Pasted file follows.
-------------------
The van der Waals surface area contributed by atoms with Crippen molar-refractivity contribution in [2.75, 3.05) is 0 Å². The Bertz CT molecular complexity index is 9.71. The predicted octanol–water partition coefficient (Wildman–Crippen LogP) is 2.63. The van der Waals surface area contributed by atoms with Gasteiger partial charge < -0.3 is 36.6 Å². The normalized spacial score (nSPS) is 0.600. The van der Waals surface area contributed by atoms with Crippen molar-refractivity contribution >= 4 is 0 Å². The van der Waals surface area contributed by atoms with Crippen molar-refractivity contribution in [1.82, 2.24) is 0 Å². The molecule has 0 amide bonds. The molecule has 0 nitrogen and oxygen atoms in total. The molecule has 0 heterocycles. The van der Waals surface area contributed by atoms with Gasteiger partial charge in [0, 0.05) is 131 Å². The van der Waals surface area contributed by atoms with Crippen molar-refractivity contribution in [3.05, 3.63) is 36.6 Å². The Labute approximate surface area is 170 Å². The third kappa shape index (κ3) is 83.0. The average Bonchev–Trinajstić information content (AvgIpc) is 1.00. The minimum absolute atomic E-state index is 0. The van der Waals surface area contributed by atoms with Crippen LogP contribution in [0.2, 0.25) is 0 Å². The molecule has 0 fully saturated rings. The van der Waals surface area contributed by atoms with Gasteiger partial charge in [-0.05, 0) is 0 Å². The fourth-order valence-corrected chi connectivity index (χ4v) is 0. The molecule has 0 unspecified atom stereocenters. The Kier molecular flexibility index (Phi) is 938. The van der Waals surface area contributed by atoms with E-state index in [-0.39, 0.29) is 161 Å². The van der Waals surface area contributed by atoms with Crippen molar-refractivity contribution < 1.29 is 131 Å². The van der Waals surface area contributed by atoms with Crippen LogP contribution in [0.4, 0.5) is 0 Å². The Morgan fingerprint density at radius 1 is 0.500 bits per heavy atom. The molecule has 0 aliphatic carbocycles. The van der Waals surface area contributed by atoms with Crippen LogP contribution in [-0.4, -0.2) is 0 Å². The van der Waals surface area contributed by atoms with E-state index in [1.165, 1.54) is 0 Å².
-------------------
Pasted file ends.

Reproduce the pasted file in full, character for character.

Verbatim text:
The van der Waals surface area contributed by atoms with Crippen molar-refractivity contribution in [2.75, 3.05) is 0 Å². The Bertz CT molecular complexity index is 9.71. The predicted octanol–water partition coefficient (Wildman–Crippen LogP) is 2.63. The van der Waals surface area contributed by atoms with Gasteiger partial charge < -0.3 is 36.6 Å². The normalized spacial score (nSPS) is 0.600. The van der Waals surface area contributed by atoms with Crippen molar-refractivity contribution >= 4 is 0 Å². The van der Waals surface area contributed by atoms with Crippen molar-refractivity contribution in [1.82, 2.24) is 0 Å². The molecule has 0 amide bonds. The molecule has 0 nitrogen and oxygen atoms in total. The molecule has 0 heterocycles. The van der Waals surface area contributed by atoms with Gasteiger partial charge in [0, 0.05) is 131 Å². The van der Waals surface area contributed by atoms with Crippen molar-refractivity contribution in [3.05, 3.63) is 36.6 Å². The Labute approximate surface area is 170 Å². The third kappa shape index (κ3) is 83.0. The average Bonchev–Trinajstić information content (AvgIpc) is 1.00. The minimum absolute atomic E-state index is 0. The van der Waals surface area contributed by atoms with Crippen LogP contribution in [0.2, 0.25) is 0 Å². The molecule has 0 fully saturated rings. The van der Waals surface area contributed by atoms with Gasteiger partial charge in [-0.05, 0) is 0 Å². The fourth-order valence-corrected chi connectivity index (χ4v) is 0. The molecule has 0 unspecified atom stereocenters. The Kier molecular flexibility index (Phi) is 938. The van der Waals surface area contributed by atoms with E-state index in [-0.39, 0.29) is 161 Å². The van der Waals surface area contributed by atoms with Crippen molar-refractivity contribution < 1.29 is 131 Å². The van der Waals surface area contributed by atoms with Crippen LogP contribution in [0.4, 0.5) is 0 Å². The Morgan fingerprint density at radius 1 is 0.500 bits per heavy atom. The molecule has 0 aliphatic carbocycles. The van der Waals surface area contributed by atoms with Crippen LogP contribution in [-0.4, -0.2) is 0 Å². The van der Waals surface area contributed by atoms with E-state index in [1.165, 1.54) is 0 Å².